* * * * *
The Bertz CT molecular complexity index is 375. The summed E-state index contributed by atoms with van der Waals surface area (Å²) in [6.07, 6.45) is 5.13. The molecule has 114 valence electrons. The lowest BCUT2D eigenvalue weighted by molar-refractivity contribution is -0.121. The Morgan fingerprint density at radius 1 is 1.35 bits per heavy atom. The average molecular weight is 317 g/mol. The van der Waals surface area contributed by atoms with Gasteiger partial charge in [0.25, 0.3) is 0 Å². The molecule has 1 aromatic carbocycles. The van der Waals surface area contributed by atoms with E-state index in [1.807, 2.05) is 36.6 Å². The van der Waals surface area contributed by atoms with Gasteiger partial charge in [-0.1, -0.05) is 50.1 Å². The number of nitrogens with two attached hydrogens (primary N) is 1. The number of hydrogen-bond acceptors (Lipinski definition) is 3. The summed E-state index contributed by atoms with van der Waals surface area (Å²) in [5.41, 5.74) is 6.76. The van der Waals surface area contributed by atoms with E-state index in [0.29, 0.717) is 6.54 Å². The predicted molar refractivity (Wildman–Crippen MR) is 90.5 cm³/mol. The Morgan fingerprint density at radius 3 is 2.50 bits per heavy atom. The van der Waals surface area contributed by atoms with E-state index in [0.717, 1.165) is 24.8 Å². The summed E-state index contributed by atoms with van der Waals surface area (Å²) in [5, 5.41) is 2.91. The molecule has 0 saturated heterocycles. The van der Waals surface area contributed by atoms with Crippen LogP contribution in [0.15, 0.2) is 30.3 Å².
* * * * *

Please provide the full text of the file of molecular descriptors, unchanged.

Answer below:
The Bertz CT molecular complexity index is 375. The summed E-state index contributed by atoms with van der Waals surface area (Å²) in [6.07, 6.45) is 5.13. The molecule has 114 valence electrons. The lowest BCUT2D eigenvalue weighted by molar-refractivity contribution is -0.121. The Morgan fingerprint density at radius 1 is 1.35 bits per heavy atom. The average molecular weight is 317 g/mol. The van der Waals surface area contributed by atoms with Gasteiger partial charge in [0.25, 0.3) is 0 Å². The molecule has 1 aromatic carbocycles. The van der Waals surface area contributed by atoms with E-state index in [1.807, 2.05) is 36.6 Å². The van der Waals surface area contributed by atoms with Gasteiger partial charge in [-0.1, -0.05) is 50.1 Å². The number of nitrogens with two attached hydrogens (primary N) is 1. The number of hydrogen-bond acceptors (Lipinski definition) is 3. The summed E-state index contributed by atoms with van der Waals surface area (Å²) in [5.41, 5.74) is 6.76. The van der Waals surface area contributed by atoms with E-state index in [0.29, 0.717) is 6.54 Å². The predicted molar refractivity (Wildman–Crippen MR) is 90.5 cm³/mol. The Morgan fingerprint density at radius 3 is 2.50 bits per heavy atom. The van der Waals surface area contributed by atoms with E-state index in [0.717, 1.165) is 24.8 Å². The summed E-state index contributed by atoms with van der Waals surface area (Å²) in [5, 5.41) is 2.91. The molecule has 0 saturated heterocycles. The van der Waals surface area contributed by atoms with Crippen LogP contribution in [0.15, 0.2) is 30.3 Å².